Indeed, compliments on our Subaru continue to pile up despite the less-than-ideal circumstances. “This thing is just so fun and easy to steer,” said one rider. “Dynamically, the BRZ is superb,” one reviewer gushed. Others have praised it as “endearing,” “delightful,” and “engaging.” In a nutshell, the BRZ is a delight to pilot, despite the fact that some pilots still require more training to master the car’s rather sensitive clutch pedal.
There have been some issues with our car’s winter footwear, specifically how the BRZ’s straight-ahead tracking is diminished by the softer tread blocks and taller sidewalls at high speeds. Because of the limited traction the tires have on dry pavement, the rear tires of this moderately powerful coupe spin all the way into second gear. However, the lowered constraints on handling make this car much more fun to pilot around town. The BRZ’s average fuel efficiency is a reasonable 25 miles per gallon, and its few shortcomings didn’t stop one driver from taking a holiday road trip to Virginia and back.
So far, servicing has been simple, with just one standard visit at about 7,000 miles that saved us $124 (oil and filter replacement, tire rotation, and inspection). Even more sobering is a comment made by test director Dave VanderWerp in our Subaru’s logbook: “With the influx of EVs, I’m most scared about losing cars like the BRZ—lightweight, pure, straight, and economical. When will this type of electric vehicle be available? That hasn’t happened yet, but we’ll revisit the topic in the future. We have just put the summer tires back on our BRZ and are eager to take it out for a spin.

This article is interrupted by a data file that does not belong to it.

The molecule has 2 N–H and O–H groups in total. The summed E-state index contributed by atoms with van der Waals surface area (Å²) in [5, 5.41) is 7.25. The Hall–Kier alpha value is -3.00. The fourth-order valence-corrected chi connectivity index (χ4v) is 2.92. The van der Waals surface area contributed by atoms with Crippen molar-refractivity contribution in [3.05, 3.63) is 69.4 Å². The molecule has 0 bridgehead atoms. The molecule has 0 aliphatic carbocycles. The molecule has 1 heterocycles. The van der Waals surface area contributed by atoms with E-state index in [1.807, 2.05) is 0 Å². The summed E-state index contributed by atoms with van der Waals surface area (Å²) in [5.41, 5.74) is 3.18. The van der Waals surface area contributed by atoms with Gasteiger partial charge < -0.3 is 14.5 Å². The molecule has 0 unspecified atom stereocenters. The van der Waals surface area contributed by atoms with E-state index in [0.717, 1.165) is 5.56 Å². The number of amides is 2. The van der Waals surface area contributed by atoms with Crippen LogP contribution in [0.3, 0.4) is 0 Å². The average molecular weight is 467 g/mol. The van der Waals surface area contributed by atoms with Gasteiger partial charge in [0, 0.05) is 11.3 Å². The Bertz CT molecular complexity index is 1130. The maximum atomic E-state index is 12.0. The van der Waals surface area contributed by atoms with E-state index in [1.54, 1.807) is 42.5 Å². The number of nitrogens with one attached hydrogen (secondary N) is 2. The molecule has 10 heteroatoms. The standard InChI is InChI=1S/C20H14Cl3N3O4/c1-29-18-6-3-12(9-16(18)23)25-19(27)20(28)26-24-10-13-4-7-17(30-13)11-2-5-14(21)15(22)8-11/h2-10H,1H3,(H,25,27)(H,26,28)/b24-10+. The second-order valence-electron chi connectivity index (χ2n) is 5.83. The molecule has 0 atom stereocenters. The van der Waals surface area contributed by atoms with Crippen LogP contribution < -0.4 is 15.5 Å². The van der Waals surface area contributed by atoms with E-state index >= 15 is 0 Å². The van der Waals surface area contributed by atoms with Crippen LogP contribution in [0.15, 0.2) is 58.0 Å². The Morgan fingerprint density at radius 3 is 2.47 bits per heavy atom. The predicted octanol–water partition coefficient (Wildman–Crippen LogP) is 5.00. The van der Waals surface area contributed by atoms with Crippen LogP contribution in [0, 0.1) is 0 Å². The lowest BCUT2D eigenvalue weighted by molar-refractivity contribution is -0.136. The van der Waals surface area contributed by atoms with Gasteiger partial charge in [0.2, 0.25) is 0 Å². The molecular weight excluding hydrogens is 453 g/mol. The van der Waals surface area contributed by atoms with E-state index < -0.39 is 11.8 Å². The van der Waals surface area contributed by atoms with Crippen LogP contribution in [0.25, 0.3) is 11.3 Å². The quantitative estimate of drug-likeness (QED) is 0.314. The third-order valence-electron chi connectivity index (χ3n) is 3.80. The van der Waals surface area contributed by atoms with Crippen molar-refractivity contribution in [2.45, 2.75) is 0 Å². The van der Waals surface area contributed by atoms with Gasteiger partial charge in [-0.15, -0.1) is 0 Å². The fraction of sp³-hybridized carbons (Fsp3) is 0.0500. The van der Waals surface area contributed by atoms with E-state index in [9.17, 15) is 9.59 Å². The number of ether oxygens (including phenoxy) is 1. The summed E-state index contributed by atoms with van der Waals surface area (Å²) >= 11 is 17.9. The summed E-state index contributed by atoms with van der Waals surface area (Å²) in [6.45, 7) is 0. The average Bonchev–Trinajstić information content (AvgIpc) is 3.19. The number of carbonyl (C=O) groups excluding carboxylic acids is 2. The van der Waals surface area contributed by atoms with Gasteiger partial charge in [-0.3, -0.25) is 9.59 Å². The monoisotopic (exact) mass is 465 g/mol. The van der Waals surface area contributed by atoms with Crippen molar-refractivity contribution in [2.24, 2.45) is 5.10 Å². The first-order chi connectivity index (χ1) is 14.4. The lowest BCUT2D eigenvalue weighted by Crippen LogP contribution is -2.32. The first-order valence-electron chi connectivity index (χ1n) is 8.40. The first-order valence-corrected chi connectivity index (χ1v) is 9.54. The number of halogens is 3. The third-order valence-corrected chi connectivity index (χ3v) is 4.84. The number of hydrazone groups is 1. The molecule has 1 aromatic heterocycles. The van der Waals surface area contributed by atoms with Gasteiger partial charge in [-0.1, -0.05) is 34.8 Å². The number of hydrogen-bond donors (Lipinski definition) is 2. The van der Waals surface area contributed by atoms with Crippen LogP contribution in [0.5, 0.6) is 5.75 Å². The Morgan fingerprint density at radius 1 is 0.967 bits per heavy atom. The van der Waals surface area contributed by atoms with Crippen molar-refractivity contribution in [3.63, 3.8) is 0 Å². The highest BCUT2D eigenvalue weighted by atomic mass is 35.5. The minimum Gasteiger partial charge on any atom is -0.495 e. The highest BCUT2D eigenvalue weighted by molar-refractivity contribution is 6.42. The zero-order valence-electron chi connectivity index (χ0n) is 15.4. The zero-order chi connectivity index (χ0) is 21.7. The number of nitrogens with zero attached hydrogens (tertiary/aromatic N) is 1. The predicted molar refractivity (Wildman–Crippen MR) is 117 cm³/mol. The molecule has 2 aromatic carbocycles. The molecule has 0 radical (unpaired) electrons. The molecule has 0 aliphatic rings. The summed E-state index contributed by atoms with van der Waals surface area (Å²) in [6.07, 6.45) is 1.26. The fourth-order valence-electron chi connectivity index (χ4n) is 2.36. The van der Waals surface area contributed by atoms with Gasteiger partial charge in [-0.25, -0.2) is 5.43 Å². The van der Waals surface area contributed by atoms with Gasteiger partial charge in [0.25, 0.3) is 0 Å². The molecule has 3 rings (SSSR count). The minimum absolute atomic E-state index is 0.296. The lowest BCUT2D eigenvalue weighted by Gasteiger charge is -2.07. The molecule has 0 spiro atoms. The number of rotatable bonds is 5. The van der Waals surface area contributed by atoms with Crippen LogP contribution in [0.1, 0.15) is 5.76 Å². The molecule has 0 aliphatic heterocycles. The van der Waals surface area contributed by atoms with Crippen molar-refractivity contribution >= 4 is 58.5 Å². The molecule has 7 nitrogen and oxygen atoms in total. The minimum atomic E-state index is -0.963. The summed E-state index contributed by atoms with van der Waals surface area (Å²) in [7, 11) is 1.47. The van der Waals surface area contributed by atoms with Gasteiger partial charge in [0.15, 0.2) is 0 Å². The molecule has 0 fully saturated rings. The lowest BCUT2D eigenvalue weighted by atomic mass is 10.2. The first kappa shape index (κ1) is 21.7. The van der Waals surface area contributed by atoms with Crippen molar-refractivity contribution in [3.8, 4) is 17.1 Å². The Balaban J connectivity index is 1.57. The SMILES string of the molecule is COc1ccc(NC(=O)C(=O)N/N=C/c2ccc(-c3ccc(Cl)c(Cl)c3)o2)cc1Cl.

Months in Fleet: 6 months Current Mileage: 10,710 miles
Average Fuel Economy: 25 mpg
Fuel Tank Size: 13.2 gal Observed Fuel Range: 330 miles
Service: $124 Normal Wear: $0 Repair: $0
Damage and Destruction: $
Words about the beginning
This was an obvious fact. The new Subaru BRZ, which was redesigned for the 2022 model year and already carries around a 10Best trophy, was a shoe-in for a long-term visit. This is especially true given that it is imbued with more power and finesse than the 2013 BRZ, which was the model year that we last put through a 40,000-mile test. This excitement may be had at an economical price thanks to its 2839-pound weight. Fun times behind the wheel with meat and potatoes. Why did we decide to go with the BRZ instead of its equally modern Toyota GR86 counterpart? This platform is still the brainchild of the Subaru engineering team, even though that is a more difficult decision to make. The fact that the BRZ rides better on bumpy roads in the Midwest than the Toyota does and that it is slightly less tail-happy in corners should make it that much simpler for us to appreciate it over the next year or so.